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February 25, 2017 at 3:00 pm

CHAKRAPOLIS: Youth, hip hop yoga, chakra workshop with artists Go!PushPops

New York City based artist collective Go!PushPops, in collaboration with musician and yogi UNDAKOVA, will give a youth hip-hop yoga chakra workshop titled “CHAKRAPOLIS” at Franklin Street Works. Go!PushPops are exhibiting artists in the not-for-profit contemporary art space’s current exhibition “Love Action Art Lounge,” and their workshop is part of the show’s free public programming. CHAKRAPOLIS is designed for youth ages 8 to 18 and parents are invited to join in, have brunch in the Franklin Street Works Café, and/or explore the exhibition during the workshop! CHAKRAPOLIS takes place Saturday, February 25, from 3:00 – 5:30pm. Limited spots available due to space and this program will be videotaped as part of the artists’ practice of using video documentation in their work. Please RSVP to Creative Director, Terri C Smith, at terri@franklinstreetworks.org to reserve your place and receive more details.

In this two and one-half hour workshop the artists will playfully explore chakras (spinning wheels of energy in the body) with the participants using movement, instruments, singing and simple yoga set to a healing soundtrack that correlates to each energetic center and its color — red (root), orange (sacral), yellow (solar plexus), green (heart), turquios (throat), purple (third eye) and gold (crown). The youth will be outfitted with colorful costumes representing the seven colors of the rainbow chakra system and create a collaborative kinetic sculpture embodying the rainbow of chakras and the celestial serpent of consciousness. The workshop will conclude with participants performing a parade through the neighborhood.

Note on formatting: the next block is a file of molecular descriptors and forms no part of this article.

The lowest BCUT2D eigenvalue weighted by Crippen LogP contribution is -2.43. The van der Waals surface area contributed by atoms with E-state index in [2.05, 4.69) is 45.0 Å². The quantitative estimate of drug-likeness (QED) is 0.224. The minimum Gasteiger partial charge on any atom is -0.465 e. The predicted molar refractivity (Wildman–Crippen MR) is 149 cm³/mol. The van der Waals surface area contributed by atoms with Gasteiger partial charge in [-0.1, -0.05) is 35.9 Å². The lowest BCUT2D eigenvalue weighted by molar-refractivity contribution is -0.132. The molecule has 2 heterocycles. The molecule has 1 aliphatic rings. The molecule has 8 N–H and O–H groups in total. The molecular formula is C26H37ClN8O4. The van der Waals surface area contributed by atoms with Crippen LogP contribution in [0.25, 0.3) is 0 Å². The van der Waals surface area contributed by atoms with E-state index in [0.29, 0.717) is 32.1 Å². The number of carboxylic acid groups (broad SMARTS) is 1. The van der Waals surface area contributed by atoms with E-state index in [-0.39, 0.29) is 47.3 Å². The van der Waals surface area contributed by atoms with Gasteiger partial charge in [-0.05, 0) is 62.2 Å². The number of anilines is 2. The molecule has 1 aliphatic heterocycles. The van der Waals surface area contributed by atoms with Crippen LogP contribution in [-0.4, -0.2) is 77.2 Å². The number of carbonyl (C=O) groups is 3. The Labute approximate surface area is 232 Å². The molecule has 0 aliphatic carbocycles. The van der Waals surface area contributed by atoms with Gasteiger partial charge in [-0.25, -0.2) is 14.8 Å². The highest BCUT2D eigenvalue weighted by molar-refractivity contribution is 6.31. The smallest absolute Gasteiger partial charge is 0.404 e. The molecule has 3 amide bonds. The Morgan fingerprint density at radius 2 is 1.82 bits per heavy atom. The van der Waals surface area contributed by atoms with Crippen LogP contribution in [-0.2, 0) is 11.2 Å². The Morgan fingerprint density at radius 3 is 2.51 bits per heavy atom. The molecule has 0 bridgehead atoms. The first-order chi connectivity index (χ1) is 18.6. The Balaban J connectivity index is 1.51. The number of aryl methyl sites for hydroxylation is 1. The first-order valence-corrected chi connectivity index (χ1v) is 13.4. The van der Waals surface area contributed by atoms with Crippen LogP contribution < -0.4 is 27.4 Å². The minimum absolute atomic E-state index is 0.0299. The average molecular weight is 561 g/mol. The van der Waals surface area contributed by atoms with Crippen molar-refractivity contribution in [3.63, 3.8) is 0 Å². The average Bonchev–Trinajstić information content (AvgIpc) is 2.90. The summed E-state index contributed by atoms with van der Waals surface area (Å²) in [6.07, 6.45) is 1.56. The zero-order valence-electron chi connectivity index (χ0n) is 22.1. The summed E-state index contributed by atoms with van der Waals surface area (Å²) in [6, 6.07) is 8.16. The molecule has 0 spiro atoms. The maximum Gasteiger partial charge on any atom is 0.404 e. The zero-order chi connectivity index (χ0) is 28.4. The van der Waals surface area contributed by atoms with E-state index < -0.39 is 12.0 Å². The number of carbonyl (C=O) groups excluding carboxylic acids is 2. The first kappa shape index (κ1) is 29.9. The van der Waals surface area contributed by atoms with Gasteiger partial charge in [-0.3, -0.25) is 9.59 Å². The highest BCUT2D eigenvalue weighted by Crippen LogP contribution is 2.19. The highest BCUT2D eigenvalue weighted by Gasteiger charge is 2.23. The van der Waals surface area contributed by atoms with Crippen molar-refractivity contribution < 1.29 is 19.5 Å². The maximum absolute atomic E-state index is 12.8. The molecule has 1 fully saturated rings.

Falling close to the Chinese New Year, this “serpent of consciousness” (representative of enlightened knowledge or a faith in Oneness) also references the dragon ceremonies performed at the opening of Lunar New Year, the original calendar of the Goddess (Moon Time).  The Chinese Dragon represents good luck, protection and fertility, tracing back to Asia’s dragon ladies (female shamans) and other living expressions of serpent worship and Goddess-consciousness — myths that were remade by patriarchal religions such as Confucianism and Buddhism and associated with demons and witchcraft in the Judeo-Christian world. “As a moving expression of the collective, our celestial serpent and dragon of consciousness is symbolic of the full spectrum of energy centers with balanced masculine and feminine elements,” explains PushPop, Katie Cercone, “Together our bodies in motion with the sound current serves as a microcosm of the greater cosmos and a powerful expression of an integrated, diverse, vibrant community.”